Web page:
Saturday, 23 October 2010

Forty-eight hours on ...

It is now well over forty-eight hours since the Scottish Parliament's e-petition website crashed. It is still not operational. We should now be told by the Parliament's officials exactly what the problem is and just when it is likely to be rectified.

A report on the saga of the e-petitions website in Scottish lawyers' magazine The Firm can be read here.


  1. Let's face it - with the dedication to the serving of justice that we see in the top of your society, it would maybe be more surprising if was running. :-)

    Ah, that was a bit strong, perhaps, but I just revisited the McKie-case.

    - - -

    So I am of course not saying the petition was deliberately sabotaged from inside. Most likely not.

    But as 15-years web professional I know just how simple a script (="program") that petition is based on. The programmer's work for writing the code is only some hours. I'd long have been out of business if fixing such matters would have taken more than another few hours.

    Of course it is not always so. There may be something profound to deal with.

    But then, if things are real hard to fix it takes nothing more than 15 minutes to install a "Sorry we are down..." page, with a bit of explanation, and an estimate of when the site could return to normal operation.

    Even if the server is totally crashed and gone, you simply alter DNS settings to temporarily point to a new server.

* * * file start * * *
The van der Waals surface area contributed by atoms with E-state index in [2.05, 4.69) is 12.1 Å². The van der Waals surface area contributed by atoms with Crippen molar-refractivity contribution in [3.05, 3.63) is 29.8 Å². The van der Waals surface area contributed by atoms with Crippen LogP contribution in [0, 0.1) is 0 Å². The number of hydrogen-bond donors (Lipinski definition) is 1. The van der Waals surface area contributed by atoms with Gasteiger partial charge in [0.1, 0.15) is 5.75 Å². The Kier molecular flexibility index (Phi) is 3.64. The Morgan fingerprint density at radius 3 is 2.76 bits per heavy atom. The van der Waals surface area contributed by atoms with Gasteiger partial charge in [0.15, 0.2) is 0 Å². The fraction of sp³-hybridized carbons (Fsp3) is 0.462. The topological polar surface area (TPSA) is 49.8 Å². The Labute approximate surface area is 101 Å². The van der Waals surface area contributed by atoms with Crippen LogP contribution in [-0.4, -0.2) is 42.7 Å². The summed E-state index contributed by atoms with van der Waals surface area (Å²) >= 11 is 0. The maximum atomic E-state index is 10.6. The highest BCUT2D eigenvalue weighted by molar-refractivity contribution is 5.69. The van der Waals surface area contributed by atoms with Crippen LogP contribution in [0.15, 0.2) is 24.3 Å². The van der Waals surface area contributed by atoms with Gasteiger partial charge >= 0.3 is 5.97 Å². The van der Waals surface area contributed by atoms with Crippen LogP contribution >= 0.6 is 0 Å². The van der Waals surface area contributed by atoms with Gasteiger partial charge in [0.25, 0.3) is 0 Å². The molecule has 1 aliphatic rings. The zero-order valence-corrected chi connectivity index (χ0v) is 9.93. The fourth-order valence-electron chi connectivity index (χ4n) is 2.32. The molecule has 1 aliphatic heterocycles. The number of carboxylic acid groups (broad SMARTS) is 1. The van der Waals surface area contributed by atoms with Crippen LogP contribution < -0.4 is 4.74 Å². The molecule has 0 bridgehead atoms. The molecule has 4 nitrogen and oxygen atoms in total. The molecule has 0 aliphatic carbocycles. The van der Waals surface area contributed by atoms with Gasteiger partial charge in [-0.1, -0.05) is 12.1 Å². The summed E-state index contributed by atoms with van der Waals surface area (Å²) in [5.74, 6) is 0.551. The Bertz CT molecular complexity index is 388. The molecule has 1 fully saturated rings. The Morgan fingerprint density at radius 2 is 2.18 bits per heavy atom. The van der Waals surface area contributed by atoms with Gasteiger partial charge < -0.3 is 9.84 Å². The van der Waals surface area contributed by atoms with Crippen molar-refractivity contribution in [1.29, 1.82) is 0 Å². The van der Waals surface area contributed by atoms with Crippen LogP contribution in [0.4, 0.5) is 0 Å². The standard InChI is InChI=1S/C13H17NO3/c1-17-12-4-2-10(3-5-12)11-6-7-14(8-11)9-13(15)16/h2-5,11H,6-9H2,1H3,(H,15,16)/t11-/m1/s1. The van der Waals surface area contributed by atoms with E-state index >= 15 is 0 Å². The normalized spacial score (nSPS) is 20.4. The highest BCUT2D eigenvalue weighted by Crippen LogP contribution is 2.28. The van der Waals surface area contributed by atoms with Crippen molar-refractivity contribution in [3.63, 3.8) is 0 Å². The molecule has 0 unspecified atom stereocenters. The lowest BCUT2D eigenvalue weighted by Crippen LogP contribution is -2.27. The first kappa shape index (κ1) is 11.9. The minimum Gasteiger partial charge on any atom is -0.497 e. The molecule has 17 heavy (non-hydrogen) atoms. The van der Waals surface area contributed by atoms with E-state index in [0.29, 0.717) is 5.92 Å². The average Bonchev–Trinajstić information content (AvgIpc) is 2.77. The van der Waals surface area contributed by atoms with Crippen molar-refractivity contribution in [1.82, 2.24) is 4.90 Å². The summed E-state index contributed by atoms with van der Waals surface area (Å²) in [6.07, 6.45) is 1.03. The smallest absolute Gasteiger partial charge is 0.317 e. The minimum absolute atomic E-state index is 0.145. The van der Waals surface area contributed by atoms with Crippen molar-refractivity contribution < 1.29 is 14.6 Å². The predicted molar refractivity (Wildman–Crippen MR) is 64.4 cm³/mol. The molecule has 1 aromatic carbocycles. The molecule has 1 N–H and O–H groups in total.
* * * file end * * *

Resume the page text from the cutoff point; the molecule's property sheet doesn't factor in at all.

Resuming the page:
But those managing the - site, did for some reason not do this.

    So I'd say, that something is truly a bit unusual, problems with the motivation, or somewhere else.


    The e-petition website was probably sabotaged deliberately for keep up the Scottish "Lockerbie-Fraud".
    Looks for a Indian computer programmer, he solves the problem in 5 minutes...

    by Edwin Bollier, MEBO Ltd.

  3. sfm: Having been an admin myself for a few years, I would surmise this is neither network, server nor disk related - i.e. not a hardware related issue. Reason: replacing hardware and restoring software and data from backups is straightforward and very unlikely to snag.
    More likely something has 'become' corrupted in the applications or data level for unknown, but not necessarily malicious, reasons - so why not a quick restore from backups to fix it? Maybe 'best practice' administration was not being applied.
    The fact that some of this web site is up but this particular bit is down, is intriguing.... if I were to hazard a guess at what failure could bring a partial web site down for two days I would guess corrupted 'keys'. Since from experience, if you goose (unintentionally) the symmetric keys which keep your SQL database private you can get in a pure fankle trying to sort it. 'Glad it's not me, if this is what happened!